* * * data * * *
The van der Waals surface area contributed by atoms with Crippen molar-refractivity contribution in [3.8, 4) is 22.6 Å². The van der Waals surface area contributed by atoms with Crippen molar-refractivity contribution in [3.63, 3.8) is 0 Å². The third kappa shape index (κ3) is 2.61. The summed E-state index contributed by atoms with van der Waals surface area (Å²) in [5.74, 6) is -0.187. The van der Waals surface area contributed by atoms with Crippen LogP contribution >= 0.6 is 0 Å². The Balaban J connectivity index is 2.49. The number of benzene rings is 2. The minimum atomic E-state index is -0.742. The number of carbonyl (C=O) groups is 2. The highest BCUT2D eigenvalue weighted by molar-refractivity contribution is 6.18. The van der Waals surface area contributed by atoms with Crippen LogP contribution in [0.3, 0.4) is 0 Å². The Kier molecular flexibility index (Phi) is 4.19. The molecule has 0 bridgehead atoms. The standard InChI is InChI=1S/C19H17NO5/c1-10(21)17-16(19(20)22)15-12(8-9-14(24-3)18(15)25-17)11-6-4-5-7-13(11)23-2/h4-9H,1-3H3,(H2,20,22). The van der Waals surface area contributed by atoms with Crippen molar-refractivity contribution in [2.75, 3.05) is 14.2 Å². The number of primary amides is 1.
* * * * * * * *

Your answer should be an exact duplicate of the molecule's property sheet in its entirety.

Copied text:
The van der Waals surface area contributed by atoms with Crippen molar-refractivity contribution in [3.8, 4) is 22.6 Å². The van der Waals surface area contributed by atoms with Crippen molar-refractivity contribution in [3.63, 3.8) is 0 Å². The third kappa shape index (κ3) is 2.61. The summed E-state index contributed by atoms with van der Waals surface area (Å²) in [5.74, 6) is -0.187. The van der Waals surface area contributed by atoms with Crippen LogP contribution >= 0.6 is 0 Å². The Balaban J connectivity index is 2.49. The number of benzene rings is 2. The minimum atomic E-state index is -0.742. The number of carbonyl (C=O) groups is 2. The highest BCUT2D eigenvalue weighted by molar-refractivity contribution is 6.18. The van der Waals surface area contributed by atoms with Crippen LogP contribution in [0.3, 0.4) is 0 Å². The Kier molecular flexibility index (Phi) is 4.19. The molecule has 0 bridgehead atoms. The standard InChI is InChI=1S/C19H17NO5/c1-10(21)17-16(19(20)22)15-12(8-9-14(24-3)18(15)25-17)11-6-4-5-7-13(11)23-2/h4-9H,1-3H3,(H2,20,22). The van der Waals surface area contributed by atoms with Crippen molar-refractivity contribution in [2.75, 3.05) is 14.2 Å². The number of primary amides is 1.